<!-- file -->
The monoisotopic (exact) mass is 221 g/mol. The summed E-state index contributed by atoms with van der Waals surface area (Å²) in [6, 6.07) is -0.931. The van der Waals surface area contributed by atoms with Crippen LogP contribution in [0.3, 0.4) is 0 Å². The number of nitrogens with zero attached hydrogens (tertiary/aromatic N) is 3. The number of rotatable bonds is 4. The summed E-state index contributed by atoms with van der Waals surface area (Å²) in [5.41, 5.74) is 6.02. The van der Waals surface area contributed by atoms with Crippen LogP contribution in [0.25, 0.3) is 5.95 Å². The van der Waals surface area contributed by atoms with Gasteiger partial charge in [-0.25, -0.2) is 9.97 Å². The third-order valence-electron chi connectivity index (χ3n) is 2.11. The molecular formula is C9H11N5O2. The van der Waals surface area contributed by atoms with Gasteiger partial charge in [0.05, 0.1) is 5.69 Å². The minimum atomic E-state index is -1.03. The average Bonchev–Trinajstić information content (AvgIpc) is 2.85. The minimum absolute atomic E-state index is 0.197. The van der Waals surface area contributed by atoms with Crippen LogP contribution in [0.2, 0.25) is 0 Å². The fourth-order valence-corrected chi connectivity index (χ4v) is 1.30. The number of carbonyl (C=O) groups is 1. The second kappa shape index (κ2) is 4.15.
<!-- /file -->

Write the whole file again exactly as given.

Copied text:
The monoisotopic (exact) mass is 221 g/mol. The summed E-state index contributed by atoms with van der Waals surface area (Å²) in [6, 6.07) is -0.931. The van der Waals surface area contributed by atoms with Crippen LogP contribution in [0.3, 0.4) is 0 Å². The number of nitrogens with zero attached hydrogens (tertiary/aromatic N) is 3. The number of rotatable bonds is 4. The summed E-state index contributed by atoms with van der Waals surface area (Å²) in [5.41, 5.74) is 6.02. The van der Waals surface area contributed by atoms with Crippen LogP contribution in [0.25, 0.3) is 5.95 Å². The van der Waals surface area contributed by atoms with Gasteiger partial charge in [-0.25, -0.2) is 9.97 Å². The third-order valence-electron chi connectivity index (χ3n) is 2.11. The molecular formula is C9H11N5O2. The van der Waals surface area contributed by atoms with Gasteiger partial charge in [0.05, 0.1) is 5.69 Å². The minimum atomic E-state index is -1.03. The average Bonchev–Trinajstić information content (AvgIpc) is 2.85. The minimum absolute atomic E-state index is 0.197. The van der Waals surface area contributed by atoms with Crippen LogP contribution in [0.2, 0.25) is 0 Å². The fourth-order valence-corrected chi connectivity index (χ4v) is 1.30. The number of carbonyl (C=O) groups is 1. The second kappa shape index (κ2) is 4.15.